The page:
Don’t be tempted to shove on a set of old racing scrubs, though. They may win you hero status to look at, but simply won’t get up to temperature on the road on all but the hottest of days.
This 2002-registered, 38,000-mile example was loaned to us from Fasttrack Motorcycles in Leicester and comes with some practical extras, such as the centrally-mounted Scots steering damper. The Nissin brakes also retain excellent stopping power with the help of stainless steel brake lines, which also create good feel at the lever.
The twin Scorpion titanium exhausts really add to the bike’s character – producing a booming soundtrack that Colin Edwards would be proud of. However, when it comes to retaining value, you would be better off with the standard silencers.
For anyone looking for a bike that has a place in motorcycling history, then the SP-1 is going to be a sound purchase. It makes a lot of practical sense, too and the engine is fairly reliable and self-contained, with gear driven cams (unlike the Ducatis of this era, which need regular cambelts changes).
Prices are only going to go up and you can currently expect to pay between £4500 and £11,000 depending on age, mileage and condition. The upper price range only really applies to bikes with extremely low mileage in outstanding, original, unrestored condition.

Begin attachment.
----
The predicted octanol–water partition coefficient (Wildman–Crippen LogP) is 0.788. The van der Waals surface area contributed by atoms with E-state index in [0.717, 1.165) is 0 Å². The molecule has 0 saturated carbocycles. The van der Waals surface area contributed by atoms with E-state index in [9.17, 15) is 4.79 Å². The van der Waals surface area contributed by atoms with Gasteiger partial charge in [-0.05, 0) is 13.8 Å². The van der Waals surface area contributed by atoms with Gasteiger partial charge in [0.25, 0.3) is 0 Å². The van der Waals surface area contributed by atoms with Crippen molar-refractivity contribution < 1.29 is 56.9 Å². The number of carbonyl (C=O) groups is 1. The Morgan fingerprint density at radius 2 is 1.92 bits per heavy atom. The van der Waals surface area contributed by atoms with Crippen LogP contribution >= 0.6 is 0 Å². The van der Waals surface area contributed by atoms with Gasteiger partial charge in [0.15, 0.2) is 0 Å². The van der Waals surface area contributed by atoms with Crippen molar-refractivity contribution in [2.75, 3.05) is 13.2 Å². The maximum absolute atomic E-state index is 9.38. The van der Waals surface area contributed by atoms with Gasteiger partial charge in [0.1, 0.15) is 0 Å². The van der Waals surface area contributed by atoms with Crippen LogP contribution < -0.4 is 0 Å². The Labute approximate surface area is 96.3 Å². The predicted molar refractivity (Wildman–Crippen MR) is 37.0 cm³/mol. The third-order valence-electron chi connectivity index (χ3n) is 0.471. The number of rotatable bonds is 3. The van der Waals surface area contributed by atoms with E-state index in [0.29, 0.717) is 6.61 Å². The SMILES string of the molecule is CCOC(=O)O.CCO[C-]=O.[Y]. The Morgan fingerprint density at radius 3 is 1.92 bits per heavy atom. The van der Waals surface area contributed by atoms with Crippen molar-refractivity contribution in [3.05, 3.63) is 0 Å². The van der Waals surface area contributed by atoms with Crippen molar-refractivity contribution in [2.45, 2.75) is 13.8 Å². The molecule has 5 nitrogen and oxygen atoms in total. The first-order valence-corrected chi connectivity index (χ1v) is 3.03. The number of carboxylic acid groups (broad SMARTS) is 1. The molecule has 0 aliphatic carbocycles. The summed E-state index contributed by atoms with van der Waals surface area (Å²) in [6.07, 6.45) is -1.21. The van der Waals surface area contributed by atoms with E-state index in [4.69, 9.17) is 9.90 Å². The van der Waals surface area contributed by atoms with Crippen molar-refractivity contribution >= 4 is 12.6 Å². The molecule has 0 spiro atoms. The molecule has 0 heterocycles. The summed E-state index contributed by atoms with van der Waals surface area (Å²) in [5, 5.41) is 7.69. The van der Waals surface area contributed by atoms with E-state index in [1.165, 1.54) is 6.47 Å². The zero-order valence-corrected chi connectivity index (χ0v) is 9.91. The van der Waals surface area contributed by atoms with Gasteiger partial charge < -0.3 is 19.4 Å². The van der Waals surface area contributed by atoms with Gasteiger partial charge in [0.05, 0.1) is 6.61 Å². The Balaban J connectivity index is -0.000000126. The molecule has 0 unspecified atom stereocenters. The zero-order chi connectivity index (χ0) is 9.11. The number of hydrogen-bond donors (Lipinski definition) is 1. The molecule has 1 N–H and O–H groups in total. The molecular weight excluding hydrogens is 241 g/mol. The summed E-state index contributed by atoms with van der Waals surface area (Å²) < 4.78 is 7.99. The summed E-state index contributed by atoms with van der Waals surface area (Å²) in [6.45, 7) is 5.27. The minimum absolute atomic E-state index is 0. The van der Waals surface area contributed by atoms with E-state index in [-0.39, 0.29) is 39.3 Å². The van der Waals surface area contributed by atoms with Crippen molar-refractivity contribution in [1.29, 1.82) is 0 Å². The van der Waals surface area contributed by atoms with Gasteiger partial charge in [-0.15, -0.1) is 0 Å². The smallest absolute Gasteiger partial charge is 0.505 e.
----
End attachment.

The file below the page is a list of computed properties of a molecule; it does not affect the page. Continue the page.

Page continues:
The mechanic: Scott Bullett - Doble Motorcycles
"The SP-1 is a real favourite of mine. It's a bike that has plenty of character and will give you miles of smiles. In general, they are reliable with no real issues other than minor things that could go wrong on any bike.
"Often these are things that are due to the bike being ridden in adverse conditions, and allowing corrosion to set in. For example, check the front rocker cover as it can corrode excessively and start to weep oil.
"Corrosion can also affect the oil cooler pipes, so check these for any leaks. Another item that could suffer with corrosion is the rear shock, as sometimes the adjuster will seize.
Look out for modification
"Although a new rear shock is very expensive to buy, there are always a few on eBay for less than £100. This is largely because a lot of owners upgraded to something else, as plenty of people enjoy modifying their VTR1000s – sometimes quite drastically!
"The rear exhaust gasket can also blow. This is quite common and can be taken care of easily as it’s a straightforward job. With any SP-1 that you’re looking at, try to get a test ride and pay attention to gear changes. You should make sure it changes cleanly between second and third gears as some bikes will jump out.
Jumping out of gear
"The clutch can also be a bit grabby, but this can be alleviated (to some extent) by making sure the clutch fluid is changed and the pivots on the lever are greased.
"The SP-1 needs valves checking at 16,000-mile intervals, this should be done by a Honda trained technician. Try not to skimp on this, as a Honda dealer service history will only help maintain the bike’s value in the long run. It costs £331.54, takes five hours to complete and includes the oil, oil filter, sundries and labour.
"People that ride these bikes enjoy all aspects of ownership. If you’re after one, go for a stock machine with service history that has been properly looked after by previous owners. Be prepared to pay a premium for the best examples."